We have an important update from our Scotch department.
It’s a good one (barring use of the word “shortage,” they typically are). It is not, however, about drinking it. It’s about saving it for posterity, and the financial well-being thereof.
Rare Scotch is — unsurprisingly — quite valuable. So much so that in 2015, whisky outperformed other commodity-based investments (both wine and gold, e.g.) by a wide margin. The Rare Whisky Apex 1000 rose by a whopping 14% in 2015 according to an analysis by Rare Whisky 101, a UK-based firm that provides data about spirits for drinkers, collectors and investors. Meanwhile, wine dropped 0.4% and gold declined by 10%.
Almost $14 million worth of rare whiskies were sold at auction in the UK last year and, given that seven of the top 10 most desirable distilleries are no longer operational, the aged whisky market should continue to be bullish as demand increases and supply dwindles. “Lower value bottles are becoming ever more visible at auction,” the report says. “Older rarities and higher-end collectibles are continuing to become heavily fought-for, increasingly seldom seen gems.”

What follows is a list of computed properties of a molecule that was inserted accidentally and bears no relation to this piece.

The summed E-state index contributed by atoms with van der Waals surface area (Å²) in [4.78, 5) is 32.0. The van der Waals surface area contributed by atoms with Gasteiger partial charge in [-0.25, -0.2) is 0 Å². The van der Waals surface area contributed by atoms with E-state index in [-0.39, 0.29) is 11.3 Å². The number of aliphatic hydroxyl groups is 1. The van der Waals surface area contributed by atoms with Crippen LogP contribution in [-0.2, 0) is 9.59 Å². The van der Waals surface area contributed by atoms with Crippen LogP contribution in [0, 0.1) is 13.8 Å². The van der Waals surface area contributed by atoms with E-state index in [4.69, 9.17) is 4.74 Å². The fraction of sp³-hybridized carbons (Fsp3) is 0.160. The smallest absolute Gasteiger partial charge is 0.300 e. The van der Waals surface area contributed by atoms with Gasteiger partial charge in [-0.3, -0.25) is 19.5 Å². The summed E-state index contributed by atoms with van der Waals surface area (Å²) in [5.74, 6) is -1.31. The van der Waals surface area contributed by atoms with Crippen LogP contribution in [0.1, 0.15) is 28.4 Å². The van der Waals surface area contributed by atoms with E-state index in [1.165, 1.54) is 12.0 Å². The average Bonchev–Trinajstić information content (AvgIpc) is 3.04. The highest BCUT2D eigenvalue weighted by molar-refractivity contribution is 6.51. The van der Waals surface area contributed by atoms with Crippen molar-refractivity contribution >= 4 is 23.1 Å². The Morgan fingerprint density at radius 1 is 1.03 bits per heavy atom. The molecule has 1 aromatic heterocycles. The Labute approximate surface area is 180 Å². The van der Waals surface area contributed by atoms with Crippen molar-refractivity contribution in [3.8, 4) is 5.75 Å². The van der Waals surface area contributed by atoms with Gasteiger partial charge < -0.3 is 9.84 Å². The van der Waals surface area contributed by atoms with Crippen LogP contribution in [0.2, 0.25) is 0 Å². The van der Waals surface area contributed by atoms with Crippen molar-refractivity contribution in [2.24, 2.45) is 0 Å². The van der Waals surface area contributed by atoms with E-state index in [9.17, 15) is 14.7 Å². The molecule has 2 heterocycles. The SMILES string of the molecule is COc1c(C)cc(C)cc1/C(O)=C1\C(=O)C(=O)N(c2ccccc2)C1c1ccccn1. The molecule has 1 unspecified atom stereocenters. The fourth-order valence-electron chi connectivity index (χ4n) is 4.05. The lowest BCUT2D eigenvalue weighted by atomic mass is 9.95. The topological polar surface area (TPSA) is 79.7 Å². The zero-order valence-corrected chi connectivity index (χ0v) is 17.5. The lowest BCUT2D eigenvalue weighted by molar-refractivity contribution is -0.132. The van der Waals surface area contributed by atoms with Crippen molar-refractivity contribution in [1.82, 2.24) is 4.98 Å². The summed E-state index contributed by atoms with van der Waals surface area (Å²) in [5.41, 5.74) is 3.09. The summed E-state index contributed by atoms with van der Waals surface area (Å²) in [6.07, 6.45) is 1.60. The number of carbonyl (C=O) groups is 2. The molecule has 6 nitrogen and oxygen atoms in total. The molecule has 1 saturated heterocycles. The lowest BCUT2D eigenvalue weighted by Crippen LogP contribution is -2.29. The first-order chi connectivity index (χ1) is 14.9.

Bottle hoarders across the pond aren’t the only ones enjoying a financial boon, though.
Last year also saw a boost in big-ticket booze sales in the U.S., as revenues for bourbon, Tennessee whiskey and rye whiskey combined rose 7.8% to $2.9 billion, per the Distilled Spirits Council. “The positive performance of distilled spirits is the result of many factors, including market modernization, product innovation, consumer premiumization and hospitality tax restraint,” said says Council president Kraig Naasz.
It could also be because they’re delicious. Either way, stock up. Even if the bubble bursts, you’ll have something on hand to help you drown your sorrows.